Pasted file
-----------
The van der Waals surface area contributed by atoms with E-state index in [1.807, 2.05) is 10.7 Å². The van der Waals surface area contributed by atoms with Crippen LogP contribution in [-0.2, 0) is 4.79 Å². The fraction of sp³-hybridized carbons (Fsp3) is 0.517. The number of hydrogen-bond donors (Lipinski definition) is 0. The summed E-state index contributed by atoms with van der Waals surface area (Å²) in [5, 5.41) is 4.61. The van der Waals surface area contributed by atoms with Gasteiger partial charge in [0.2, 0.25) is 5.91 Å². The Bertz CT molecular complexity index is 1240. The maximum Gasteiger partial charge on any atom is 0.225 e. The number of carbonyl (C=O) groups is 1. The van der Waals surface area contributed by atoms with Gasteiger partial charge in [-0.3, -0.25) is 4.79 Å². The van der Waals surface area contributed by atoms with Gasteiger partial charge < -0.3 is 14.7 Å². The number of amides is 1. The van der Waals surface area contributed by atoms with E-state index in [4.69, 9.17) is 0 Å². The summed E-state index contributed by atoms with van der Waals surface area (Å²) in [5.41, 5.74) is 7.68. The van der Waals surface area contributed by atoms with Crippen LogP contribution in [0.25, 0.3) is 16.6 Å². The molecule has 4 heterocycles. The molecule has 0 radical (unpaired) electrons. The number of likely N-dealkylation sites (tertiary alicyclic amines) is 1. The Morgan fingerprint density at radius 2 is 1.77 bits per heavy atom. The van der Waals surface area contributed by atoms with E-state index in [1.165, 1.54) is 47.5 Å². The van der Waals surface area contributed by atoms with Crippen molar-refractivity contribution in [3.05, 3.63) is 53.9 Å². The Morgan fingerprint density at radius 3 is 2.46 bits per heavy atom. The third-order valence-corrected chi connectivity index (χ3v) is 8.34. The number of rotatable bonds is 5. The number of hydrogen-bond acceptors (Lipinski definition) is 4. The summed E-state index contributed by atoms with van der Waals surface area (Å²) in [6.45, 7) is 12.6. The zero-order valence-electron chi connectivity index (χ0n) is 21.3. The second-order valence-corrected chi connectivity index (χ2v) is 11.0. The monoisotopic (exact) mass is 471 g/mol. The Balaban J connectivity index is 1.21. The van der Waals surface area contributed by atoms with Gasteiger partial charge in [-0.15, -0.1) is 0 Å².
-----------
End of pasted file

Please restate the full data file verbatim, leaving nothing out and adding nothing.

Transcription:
The van der Waals surface area contributed by atoms with E-state index in [1.807, 2.05) is 10.7 Å². The van der Waals surface area contributed by atoms with Crippen LogP contribution in [-0.2, 0) is 4.79 Å². The fraction of sp³-hybridized carbons (Fsp3) is 0.517. The number of hydrogen-bond donors (Lipinski definition) is 0. The summed E-state index contributed by atoms with van der Waals surface area (Å²) in [5, 5.41) is 4.61. The van der Waals surface area contributed by atoms with Gasteiger partial charge in [0.2, 0.25) is 5.91 Å². The Bertz CT molecular complexity index is 1240. The maximum Gasteiger partial charge on any atom is 0.225 e. The number of carbonyl (C=O) groups is 1. The van der Waals surface area contributed by atoms with Gasteiger partial charge in [-0.3, -0.25) is 4.79 Å². The van der Waals surface area contributed by atoms with Gasteiger partial charge < -0.3 is 14.7 Å². The number of amides is 1. The van der Waals surface area contributed by atoms with E-state index in [4.69, 9.17) is 0 Å². The summed E-state index contributed by atoms with van der Waals surface area (Å²) in [5.41, 5.74) is 7.68. The van der Waals surface area contributed by atoms with Crippen LogP contribution in [0.25, 0.3) is 16.6 Å². The molecule has 4 heterocycles. The molecule has 0 radical (unpaired) electrons. The number of likely N-dealkylation sites (tertiary alicyclic amines) is 1. The Morgan fingerprint density at radius 2 is 1.77 bits per heavy atom. The van der Waals surface area contributed by atoms with E-state index in [1.165, 1.54) is 47.5 Å². The van der Waals surface area contributed by atoms with Crippen molar-refractivity contribution in [3.05, 3.63) is 53.9 Å². The Morgan fingerprint density at radius 3 is 2.46 bits per heavy atom. The third-order valence-corrected chi connectivity index (χ3v) is 8.34. The number of rotatable bonds is 5. The number of hydrogen-bond acceptors (Lipinski definition) is 4. The summed E-state index contributed by atoms with van der Waals surface area (Å²) in [6.45, 7) is 12.6. The zero-order valence-electron chi connectivity index (χ0n) is 21.3. The second-order valence-corrected chi connectivity index (χ2v) is 11.0. The monoisotopic (exact) mass is 471 g/mol. The Balaban J connectivity index is 1.21. The van der Waals surface area contributed by atoms with Gasteiger partial charge in [-0.15, -0.1) is 0 Å².